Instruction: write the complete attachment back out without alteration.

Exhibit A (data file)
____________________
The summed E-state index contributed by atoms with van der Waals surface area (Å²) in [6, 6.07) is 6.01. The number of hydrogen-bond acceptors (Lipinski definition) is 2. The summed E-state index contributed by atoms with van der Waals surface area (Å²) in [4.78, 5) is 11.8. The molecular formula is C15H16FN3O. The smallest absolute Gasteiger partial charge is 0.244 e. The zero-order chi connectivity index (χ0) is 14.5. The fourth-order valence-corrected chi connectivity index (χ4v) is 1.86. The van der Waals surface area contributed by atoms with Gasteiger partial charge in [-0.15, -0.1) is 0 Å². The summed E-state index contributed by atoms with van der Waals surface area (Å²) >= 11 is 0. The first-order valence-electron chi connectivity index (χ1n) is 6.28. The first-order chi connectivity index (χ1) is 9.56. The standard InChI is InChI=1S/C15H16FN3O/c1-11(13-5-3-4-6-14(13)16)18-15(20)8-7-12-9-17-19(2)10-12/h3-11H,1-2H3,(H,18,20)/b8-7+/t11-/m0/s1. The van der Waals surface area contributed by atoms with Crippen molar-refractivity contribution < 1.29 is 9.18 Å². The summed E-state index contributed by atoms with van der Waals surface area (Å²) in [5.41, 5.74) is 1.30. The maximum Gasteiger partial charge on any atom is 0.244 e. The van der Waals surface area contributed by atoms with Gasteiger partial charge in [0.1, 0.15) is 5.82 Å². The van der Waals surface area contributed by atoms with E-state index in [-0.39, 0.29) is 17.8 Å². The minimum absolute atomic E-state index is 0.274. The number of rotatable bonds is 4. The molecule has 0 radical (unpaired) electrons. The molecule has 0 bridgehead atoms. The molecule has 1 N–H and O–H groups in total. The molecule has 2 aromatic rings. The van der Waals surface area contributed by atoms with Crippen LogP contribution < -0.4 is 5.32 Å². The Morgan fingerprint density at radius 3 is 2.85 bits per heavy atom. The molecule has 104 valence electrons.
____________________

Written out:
The summed E-state index contributed by atoms with van der Waals surface area (Å²) in [6, 6.07) is 6.01. The number of hydrogen-bond acceptors (Lipinski definition) is 2. The summed E-state index contributed by atoms with van der Waals surface area (Å²) in [4.78, 5) is 11.8. The molecular formula is C15H16FN3O. The smallest absolute Gasteiger partial charge is 0.244 e. The zero-order chi connectivity index (χ0) is 14.5. The fourth-order valence-corrected chi connectivity index (χ4v) is 1.86. The van der Waals surface area contributed by atoms with Gasteiger partial charge in [-0.15, -0.1) is 0 Å². The summed E-state index contributed by atoms with van der Waals surface area (Å²) >= 11 is 0. The first-order valence-electron chi connectivity index (χ1n) is 6.28. The first-order chi connectivity index (χ1) is 9.56. The standard InChI is InChI=1S/C15H16FN3O/c1-11(13-5-3-4-6-14(13)16)18-15(20)8-7-12-9-17-19(2)10-12/h3-11H,1-2H3,(H,18,20)/b8-7+/t11-/m0/s1. The van der Waals surface area contributed by atoms with Crippen molar-refractivity contribution < 1.29 is 9.18 Å². The summed E-state index contributed by atoms with van der Waals surface area (Å²) in [5.41, 5.74) is 1.30. The maximum Gasteiger partial charge on any atom is 0.244 e. The van der Waals surface area contributed by atoms with Gasteiger partial charge in [0.1, 0.15) is 5.82 Å². The van der Waals surface area contributed by atoms with E-state index in [-0.39, 0.29) is 17.8 Å². The minimum absolute atomic E-state index is 0.274. The number of rotatable bonds is 4. The molecule has 0 radical (unpaired) electrons. The molecule has 0 bridgehead atoms. The molecule has 1 N–H and O–H groups in total. The molecule has 2 aromatic rings. The van der Waals surface area contributed by atoms with Crippen LogP contribution < -0.4 is 5.32 Å². The Morgan fingerprint density at radius 3 is 2.85 bits per heavy atom. The molecule has 104 valence electrons.